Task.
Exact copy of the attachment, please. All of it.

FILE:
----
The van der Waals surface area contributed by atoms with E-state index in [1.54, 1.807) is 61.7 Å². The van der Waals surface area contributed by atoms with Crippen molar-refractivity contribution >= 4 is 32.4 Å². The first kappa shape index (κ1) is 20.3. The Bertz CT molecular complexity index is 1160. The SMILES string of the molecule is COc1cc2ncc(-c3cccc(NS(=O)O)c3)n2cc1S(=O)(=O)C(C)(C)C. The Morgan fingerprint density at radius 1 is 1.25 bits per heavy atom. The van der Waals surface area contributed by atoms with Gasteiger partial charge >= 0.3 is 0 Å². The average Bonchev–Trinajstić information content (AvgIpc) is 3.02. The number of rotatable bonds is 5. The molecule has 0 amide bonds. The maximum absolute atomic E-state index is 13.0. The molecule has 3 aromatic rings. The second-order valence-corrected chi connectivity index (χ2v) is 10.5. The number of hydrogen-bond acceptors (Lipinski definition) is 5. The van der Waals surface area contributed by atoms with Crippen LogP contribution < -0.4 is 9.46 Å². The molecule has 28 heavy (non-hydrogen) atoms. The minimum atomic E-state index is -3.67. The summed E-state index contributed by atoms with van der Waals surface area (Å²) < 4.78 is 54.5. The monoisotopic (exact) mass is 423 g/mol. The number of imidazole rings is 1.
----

The van der Waals surface area contributed by atoms with E-state index in [1.54, 1.807) is 61.7 Å². The van der Waals surface area contributed by atoms with Crippen molar-refractivity contribution >= 4 is 32.4 Å². The first kappa shape index (κ1) is 20.3. The Bertz CT molecular complexity index is 1160. The SMILES string of the molecule is COc1cc2ncc(-c3cccc(NS(=O)O)c3)n2cc1S(=O)(=O)C(C)(C)C. The Morgan fingerprint density at radius 1 is 1.25 bits per heavy atom. The van der Waals surface area contributed by atoms with Gasteiger partial charge >= 0.3 is 0 Å². The average Bonchev–Trinajstić information content (AvgIpc) is 3.02. The number of rotatable bonds is 5. The molecule has 0 amide bonds. The maximum absolute atomic E-state index is 13.0. The molecule has 3 aromatic rings. The second-order valence-corrected chi connectivity index (χ2v) is 10.5. The number of hydrogen-bond acceptors (Lipinski definition) is 5. The van der Waals surface area contributed by atoms with Crippen LogP contribution < -0.4 is 9.46 Å². The molecule has 28 heavy (non-hydrogen) atoms. The minimum atomic E-state index is -3.67. The summed E-state index contributed by atoms with van der Waals surface area (Å²) < 4.78 is 54.5. The monoisotopic (exact) mass is 423 g/mol. The number of imidazole rings is 1.